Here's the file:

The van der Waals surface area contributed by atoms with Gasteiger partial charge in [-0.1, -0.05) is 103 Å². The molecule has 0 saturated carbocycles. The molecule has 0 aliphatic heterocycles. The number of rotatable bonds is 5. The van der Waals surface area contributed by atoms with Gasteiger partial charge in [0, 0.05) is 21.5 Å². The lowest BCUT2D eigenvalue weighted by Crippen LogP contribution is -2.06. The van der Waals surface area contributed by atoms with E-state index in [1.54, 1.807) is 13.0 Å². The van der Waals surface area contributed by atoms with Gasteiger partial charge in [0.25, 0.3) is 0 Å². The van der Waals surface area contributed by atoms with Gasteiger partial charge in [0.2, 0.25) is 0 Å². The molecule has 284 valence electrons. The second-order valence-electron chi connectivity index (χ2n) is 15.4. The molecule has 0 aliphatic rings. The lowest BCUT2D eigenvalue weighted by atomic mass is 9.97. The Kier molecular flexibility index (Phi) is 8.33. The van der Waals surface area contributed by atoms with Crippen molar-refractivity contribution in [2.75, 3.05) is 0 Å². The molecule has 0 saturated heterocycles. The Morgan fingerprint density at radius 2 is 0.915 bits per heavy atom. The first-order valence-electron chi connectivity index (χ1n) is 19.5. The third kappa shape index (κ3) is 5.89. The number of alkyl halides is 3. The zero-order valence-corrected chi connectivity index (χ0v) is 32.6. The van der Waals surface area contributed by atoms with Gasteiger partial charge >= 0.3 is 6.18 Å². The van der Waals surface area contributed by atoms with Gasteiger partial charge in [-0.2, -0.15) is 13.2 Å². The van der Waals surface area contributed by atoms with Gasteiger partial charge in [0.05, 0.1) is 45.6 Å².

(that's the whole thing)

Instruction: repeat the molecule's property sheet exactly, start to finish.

The van der Waals surface area contributed by atoms with Gasteiger partial charge in [-0.1, -0.05) is 103 Å². The molecule has 0 saturated carbocycles. The molecule has 0 aliphatic heterocycles. The number of rotatable bonds is 5. The van der Waals surface area contributed by atoms with Gasteiger partial charge in [0, 0.05) is 21.5 Å². The lowest BCUT2D eigenvalue weighted by Crippen LogP contribution is -2.06. The van der Waals surface area contributed by atoms with E-state index in [1.54, 1.807) is 13.0 Å². The van der Waals surface area contributed by atoms with Gasteiger partial charge in [0.25, 0.3) is 0 Å². The van der Waals surface area contributed by atoms with Gasteiger partial charge in [0.2, 0.25) is 0 Å². The molecule has 284 valence electrons. The second-order valence-electron chi connectivity index (χ2n) is 15.4. The molecule has 0 aliphatic rings. The lowest BCUT2D eigenvalue weighted by atomic mass is 9.97. The Kier molecular flexibility index (Phi) is 8.33. The van der Waals surface area contributed by atoms with Crippen molar-refractivity contribution in [2.75, 3.05) is 0 Å². The molecule has 0 saturated heterocycles. The Morgan fingerprint density at radius 2 is 0.915 bits per heavy atom. The first-order valence-electron chi connectivity index (χ1n) is 19.5. The third kappa shape index (κ3) is 5.89. The number of alkyl halides is 3. The zero-order valence-corrected chi connectivity index (χ0v) is 32.6. The van der Waals surface area contributed by atoms with Gasteiger partial charge >= 0.3 is 6.18 Å². The van der Waals surface area contributed by atoms with Gasteiger partial charge in [-0.2, -0.15) is 13.2 Å². The van der Waals surface area contributed by atoms with Gasteiger partial charge in [0.05, 0.1) is 45.6 Å².